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Since May, we have been talking about personal productivity, habits, and willpower. Early in my research, I stumbled over James Clear’s excellent book, Atomic Habits: An Easy and Proven Way to Build Good Habits and Break Bad Ones. (#adIt is an excellent book, and I would highly encourage you to read it. I want to highlight a few of his concepts as we wrap up this segment. Some concepts, like the first one, may be familiar because we’ve seen them in other places.
You Are Your Habits

Win Slowly

Human beings are often irrational in their approach to change. We want massive results and we want these results instantly. In the process we forget about what we should be doing right now in order to achieve those results.
For example, if you can just improve by 1% each day, you will be thirty-seven TIMES better at the end of the year. Note: that is not 37% better. That’s thirty-seven TIMES better (Here is the math:1% better every day for one year. 1.01365 = 37.78).[1]
This concept is not original to James Clear.  I have read it in books by Brian Tracy and Darren Hardy. It can be traced at least as far back as W. Edwards Deming as he rebuilt Japan after World War II. The system he constructed was known as Total Quality Management (TQM). This 1% idea is known as Kaizen, which could be translated as continual improvement. The concept was picked up by Toyota and it became part of The Toyota Way.
Kaizen is the magic formula that helps you get rich or lose weight. As Clear wrote, “Habits are the compound interest of self-improvement… It is only when looking back two, five, or perhaps ten years later that the value of good habits and the cost of bad ones becomes strikingly apparent.”[2]

You Need Systems

Clear argued that you don’t need massive effort to be successful. You just need to continue plodding in the right direction.  It is true that you need goals. After all, you have to know the outcome that you are trying to achieve. But after you have the goal, you should turn your attention to the system that you have built to get you to the goal. “Goals are good for setting a direction, but systems are best for making progress.”[3]
If you focus on the goal without a system, you’re not likely to get where you are trying to go. On the other hand, if you focus on running the system, the system will take you to the goal.
For example, if the goal is to lead your office and sales, don’t daydream about being a winner. You’re wasting time. Clear recommends the opposite; focus on improving a system that generates more prospects, leads, and appointments than anyone else in your office and the goal will be taken care of as you work your system. He concluded: “You do not rise to the level of your goals. You fall to the level of your systems[4] (emphasis added).

Identity, not Outcomes

Let’s take a step back. If your goal is to become the best salesman in the office, you should focus on your identity, not on your outcomes. You shouldn’t focus on winning the best salesman award but on your internal identity of being an incredible salesman.”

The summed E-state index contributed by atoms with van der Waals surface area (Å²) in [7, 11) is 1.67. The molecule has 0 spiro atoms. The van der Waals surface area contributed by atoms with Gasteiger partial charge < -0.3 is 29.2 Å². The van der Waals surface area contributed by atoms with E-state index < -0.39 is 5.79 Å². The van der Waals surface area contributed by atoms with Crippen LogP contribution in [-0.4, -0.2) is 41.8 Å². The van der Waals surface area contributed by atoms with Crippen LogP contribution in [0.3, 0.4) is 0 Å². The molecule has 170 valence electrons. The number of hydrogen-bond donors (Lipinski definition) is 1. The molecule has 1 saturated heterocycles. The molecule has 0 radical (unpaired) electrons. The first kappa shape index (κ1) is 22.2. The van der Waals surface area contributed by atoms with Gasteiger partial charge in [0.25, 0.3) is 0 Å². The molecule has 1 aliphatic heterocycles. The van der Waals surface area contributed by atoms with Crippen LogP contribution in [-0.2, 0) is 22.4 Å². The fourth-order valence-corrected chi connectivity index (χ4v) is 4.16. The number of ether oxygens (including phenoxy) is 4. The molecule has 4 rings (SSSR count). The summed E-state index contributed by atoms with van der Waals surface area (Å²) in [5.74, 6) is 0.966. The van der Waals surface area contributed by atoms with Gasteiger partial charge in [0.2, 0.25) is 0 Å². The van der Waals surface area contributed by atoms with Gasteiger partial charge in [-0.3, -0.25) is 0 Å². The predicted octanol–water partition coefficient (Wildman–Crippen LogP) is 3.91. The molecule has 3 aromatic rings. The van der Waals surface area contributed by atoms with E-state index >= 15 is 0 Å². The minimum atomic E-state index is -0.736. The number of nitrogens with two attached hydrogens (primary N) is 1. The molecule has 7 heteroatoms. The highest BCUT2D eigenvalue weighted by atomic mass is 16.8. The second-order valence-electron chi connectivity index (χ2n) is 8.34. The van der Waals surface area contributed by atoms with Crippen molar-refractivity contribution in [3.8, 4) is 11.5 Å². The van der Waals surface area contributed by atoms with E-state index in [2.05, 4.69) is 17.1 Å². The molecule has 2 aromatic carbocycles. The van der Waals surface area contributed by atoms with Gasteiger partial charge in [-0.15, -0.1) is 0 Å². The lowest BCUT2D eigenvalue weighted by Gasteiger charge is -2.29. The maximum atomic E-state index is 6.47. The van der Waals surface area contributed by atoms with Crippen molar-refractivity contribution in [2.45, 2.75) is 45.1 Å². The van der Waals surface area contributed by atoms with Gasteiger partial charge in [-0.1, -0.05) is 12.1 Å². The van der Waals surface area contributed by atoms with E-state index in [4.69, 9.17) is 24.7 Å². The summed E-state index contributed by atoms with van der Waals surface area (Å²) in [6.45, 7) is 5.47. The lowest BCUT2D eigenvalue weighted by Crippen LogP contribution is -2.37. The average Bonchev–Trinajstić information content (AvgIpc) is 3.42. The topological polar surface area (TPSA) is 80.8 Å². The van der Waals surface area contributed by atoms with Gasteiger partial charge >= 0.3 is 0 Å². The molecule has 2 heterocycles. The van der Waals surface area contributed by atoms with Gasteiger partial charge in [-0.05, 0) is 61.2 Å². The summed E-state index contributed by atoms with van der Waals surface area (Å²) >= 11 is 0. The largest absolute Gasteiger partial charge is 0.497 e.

Clear offers a chart with three concentric circles.
You Are Your Habits
The inmost circle consists of your identity. The next level consists of the processes or systems that you use. The outer level consists of the outcomes (in our case, the  goal to be the best salesman in the office). “Outcomes are about what you get. Processes are about what you do. Identity is about what you believe.”[5] What you believe drives what you do, and consequently, what you get.
The  other day as I walked across campus, I struck up a conversation with a salesman who was quite proud of being a salesman. Without my solicitation, he told me that he was the best salesman in his region for a number of years. It was as if he was trying to sell me on himself. I was a stranger, but he couldn’t not sell, even if he was just selling his own reputation. If being a salesman is who you are, you naturally act in ways consistent with how you see yourself.
In contrast, many salesmen just occupy sales positions; they do not see themselves as salesmen. To them, it is just a job. They might want to achieve the goal of being the best salesman in the office, but at the end of the day, they really don’t want to be a salesman.
The non-salesman who wants the prize has to continually motivate himself. On the other hand, the salesman who daily reinforces his identity by doing the things a salesman does naturally improves the process and he is much more likely to achieve his desired outcome. As clear concluded, “Identity change is the North Star of habit change.…the true question is: ‘Are you becoming the type of person you want to become?’ The first step is not what or how, but who.”[6]

What About You?

Who are you? How does that help you achieve your goals?
 

References

[1] Clear, J. (2018). Atomic habits: An easy and proven way to build good habits and break bad ones. New York: Penguin Publishing Group. (p. 15).
[2] Clear, J. (2018). Atomic habits: An easy and proven way to build good habits and break bad ones. New York: Penguin Publishing Group. (p. 16).
[3] Clear, J. (2018). Atomic habits: An easy and proven way to build good habits and break bad ones. New York: Penguin Publishing Group. (p. 24).
[4] Clear, J. (2018). Atomic habits: An easy and proven way to build good habits and break bad ones. New York: Penguin Publishing Group. (p. 27).
[5] Clear, J. (2018). Atomic habits: An easy and proven way to build good habits and break bad ones. New York: Penguin Publishing Group. (pp. 30-31).
[6] Clear, J. (2018). Atomic habits: An easy and proven way to build good habits and break bad ones. New York: Penguin Publishing Group. (p. 40).